Building & Optimizing an External Drive for WinXP + Gaming
September 5, 2014 11:23 PM   Subscribe

What's the best way to go about building an external WinXP partition that is optimized for gaming so that I can play certain titles in their preferred environment?

I wanna be able to play the Sims2 on my tricked out iMac, but I already have Windows 7 installed, which the Sims2 is not compatible with, and Bootcamp 5.1 doesn't play nicely with WinXP. I need an external XP partition to boot into so I can get my Sims on.

What do I gotta do to make this as smooth a process as possible? I plan to install 6-8 expansion packs plus a ton of custom content in addition to the base game, and I'm desperate to have access to all that my expensive nVidia GeForce GTX 780M graphics card has to offer. In Win7 the game installs just fine but I can't go any higher than 800x600 rez and no graphics smoothing, so everything loads super fast but it's crunchy as all get out. and the whole point of the game is that it's actually rather pretty to look at, for god's sake

How should I go about accomplishing this dream? Please advise on type of drive to buy, procedures to follow, pitfalls to avoid, deities to sacrifice small quantities of cash to, etc.
posted by Hermione Granger to Computers & Internet (4 answers total) 3 users marked this as a favorite
Best answer: The only way to boot to an external Windows session is through virtualization like VMWare or Parellels. Get an Lightning or USB3 external drive so you're not slowed down by the bus.You'll want to get more RAM for you Mac so WinXP and the game plays almost natively.

I don't play the sims, but the apps I run in VMWare on my external USB 3 drive run almost natively. Since the SIMs isn't a first person shooter, the graphics should be OK.

But I guess my real question is why not just by the Mac version of Sims 2 and play it natively? The version on the App Store is $30 and seems to come with a bunch of packs.
posted by birdherder at 12:18 AM on September 6, 2014

Regarding the issues in Windows 7 - I trust you've tried installing it in the compatibility mode for XP?

If that's not an option, and you have to go the external route after all, then your first priority would probably be transfer speed. USB2 won't cut it for acceptable performance for a boot disk, so you should probably go with a drive enclosure that uses Thunderbolt.

The key obstacle I see to your success is that Windows XP is designed to use a BIOS, while x86 versions of OSX use UEFI. As such, where normally I'd advise attempting to make an XP install with another computer, then plugging that hard drive into the iMac and trying to get Boot Camp to recognize it, I have to doubt that it would work: I suspect that the newer versions of Boot Camp lack that particular juju. One option might be to try rEFInd, which advertises the ability to load legacy BIOS bootloaders, "on UEFI PCs with suitable CSM support." Modern Macs should have some form of CSM support, but I'm still unsure of whether it will play nice with rEFInd in this particular usage scenario. Moreover, I'm not sure where to find XP-compatible Boot Camp hardware drivers any more.

Bottom line: first see if XP compatibility mode solves your problem. If not, try installing XP onto a spare hard drive using an ordinary PC. Then, put that hard drive in an enclosure, plug it into the iMac, hold alt/option at boot, and see if Boot Camp recognizes it. If that doesn't work, try rEFInd. If that still doesn't work, a virtual machine like Virtualbox may be the only way to go.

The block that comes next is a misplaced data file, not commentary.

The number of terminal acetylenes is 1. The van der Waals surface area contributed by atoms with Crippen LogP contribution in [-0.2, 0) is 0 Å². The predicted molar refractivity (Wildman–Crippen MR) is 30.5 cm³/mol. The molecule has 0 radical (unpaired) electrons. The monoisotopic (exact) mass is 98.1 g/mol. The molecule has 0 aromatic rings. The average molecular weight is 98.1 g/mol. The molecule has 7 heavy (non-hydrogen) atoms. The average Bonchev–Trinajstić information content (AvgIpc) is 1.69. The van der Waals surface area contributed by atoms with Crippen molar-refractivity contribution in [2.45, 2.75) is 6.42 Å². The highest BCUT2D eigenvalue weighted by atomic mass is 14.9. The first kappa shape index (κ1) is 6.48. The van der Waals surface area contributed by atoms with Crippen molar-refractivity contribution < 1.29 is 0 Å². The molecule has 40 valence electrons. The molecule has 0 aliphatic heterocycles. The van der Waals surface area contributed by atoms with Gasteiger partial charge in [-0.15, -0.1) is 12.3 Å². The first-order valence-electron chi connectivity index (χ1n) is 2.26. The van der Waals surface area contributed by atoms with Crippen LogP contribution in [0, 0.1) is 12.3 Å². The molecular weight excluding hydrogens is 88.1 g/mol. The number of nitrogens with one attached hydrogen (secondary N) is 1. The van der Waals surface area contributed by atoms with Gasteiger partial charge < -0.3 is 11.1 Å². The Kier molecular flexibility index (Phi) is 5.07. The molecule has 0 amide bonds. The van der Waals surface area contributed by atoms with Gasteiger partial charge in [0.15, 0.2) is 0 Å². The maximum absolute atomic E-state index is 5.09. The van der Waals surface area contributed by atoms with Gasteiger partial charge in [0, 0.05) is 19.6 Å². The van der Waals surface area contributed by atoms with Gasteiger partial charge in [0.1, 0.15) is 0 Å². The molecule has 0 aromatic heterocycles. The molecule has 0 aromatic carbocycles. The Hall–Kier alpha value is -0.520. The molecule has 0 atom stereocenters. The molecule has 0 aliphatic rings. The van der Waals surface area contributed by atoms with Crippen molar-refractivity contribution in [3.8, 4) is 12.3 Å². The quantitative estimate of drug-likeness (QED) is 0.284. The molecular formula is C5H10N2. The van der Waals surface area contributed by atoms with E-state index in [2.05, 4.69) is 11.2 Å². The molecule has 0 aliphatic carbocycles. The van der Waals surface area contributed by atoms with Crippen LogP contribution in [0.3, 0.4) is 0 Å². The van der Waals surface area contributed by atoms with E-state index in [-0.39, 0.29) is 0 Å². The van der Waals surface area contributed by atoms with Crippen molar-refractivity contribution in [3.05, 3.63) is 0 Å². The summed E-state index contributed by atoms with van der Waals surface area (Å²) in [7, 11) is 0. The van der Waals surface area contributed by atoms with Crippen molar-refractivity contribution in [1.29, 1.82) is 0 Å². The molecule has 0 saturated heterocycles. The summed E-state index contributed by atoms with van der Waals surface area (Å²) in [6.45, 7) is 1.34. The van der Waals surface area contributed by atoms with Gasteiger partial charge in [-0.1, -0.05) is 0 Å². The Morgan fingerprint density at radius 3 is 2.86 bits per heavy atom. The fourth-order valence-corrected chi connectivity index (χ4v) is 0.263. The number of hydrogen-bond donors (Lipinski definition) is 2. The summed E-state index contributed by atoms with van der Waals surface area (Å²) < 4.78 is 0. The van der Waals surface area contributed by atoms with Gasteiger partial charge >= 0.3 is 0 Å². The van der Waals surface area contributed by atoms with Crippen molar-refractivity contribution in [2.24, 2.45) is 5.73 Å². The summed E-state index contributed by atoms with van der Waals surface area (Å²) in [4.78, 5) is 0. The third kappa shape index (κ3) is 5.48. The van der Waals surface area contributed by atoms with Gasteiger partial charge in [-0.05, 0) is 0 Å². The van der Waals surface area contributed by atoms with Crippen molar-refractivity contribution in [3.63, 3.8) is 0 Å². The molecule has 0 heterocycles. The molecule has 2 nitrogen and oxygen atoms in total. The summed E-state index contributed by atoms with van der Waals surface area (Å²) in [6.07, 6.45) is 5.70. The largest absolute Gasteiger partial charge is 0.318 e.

posted by fifthrider at 12:21 AM on September 6, 2014 [1 favorite]

Unlike what berdherder suggested above, you totally can boot windows on an external drive. The windows installer itself may gripe and moan and you may have to install it to an internal drive and clone it from there, but it will work.

It isn't super duper simple though. You'll need something like rEFInd/rEFit suggested above, and you'll either need a prebuilt XP install to write out to your external drive, or to install one to the internal drive then clone the partition to an external.

I have booted all kinds of drives this way on a mac. It will work. You have to be wiling to waste several afternoons of just cocking around though.

Personally, i think you're asking the wrong question here and attacking this from the wrong angle. You want to make a small XP partition on your internal drive, put nothing but the OS on it, and put the games on the external.

Speaking from experience, the best way to do this is probably to get something like XP FLP(which is available on erm, certain websites) which installs with a VERY small footprint.

That method is what i do with my macs, and it had the added slick benefit of letting you use one drive for more than one mac, and just make different subfolders for each ones "program files" folder and associated junk.

As for what drive to use, i use the cheapest usb3 enclosure from newegg(it was maybe $9 on sale) and the cheapest 7200rpm 1tb drive at the time, which is just some hitachi. You do want a 3.5in drive if you're going with a rotating drive, and you want usb3. If i was doing it all again i'd get a ~240gb or so SSD for the $90 they seem to go for regularly now and use a 2.5in usb3 case.

I've been doing the tiny OS partition/external drive for all games/programs/files thing with windows on macs since essentially bootcamp and the intel macs came out. It's the only way to fly, i'm telling you.
posted by emptythought at 1:43 AM on September 6, 2014 [1 favorite]

Response by poster: I had no idea that a new collection of all the Mac Sims games was available. SO much cheaper than what I was gearing up to build. Thank you so much, BirdHerder!
posted by Hermione Granger at 9:32 PM on September 8, 2014

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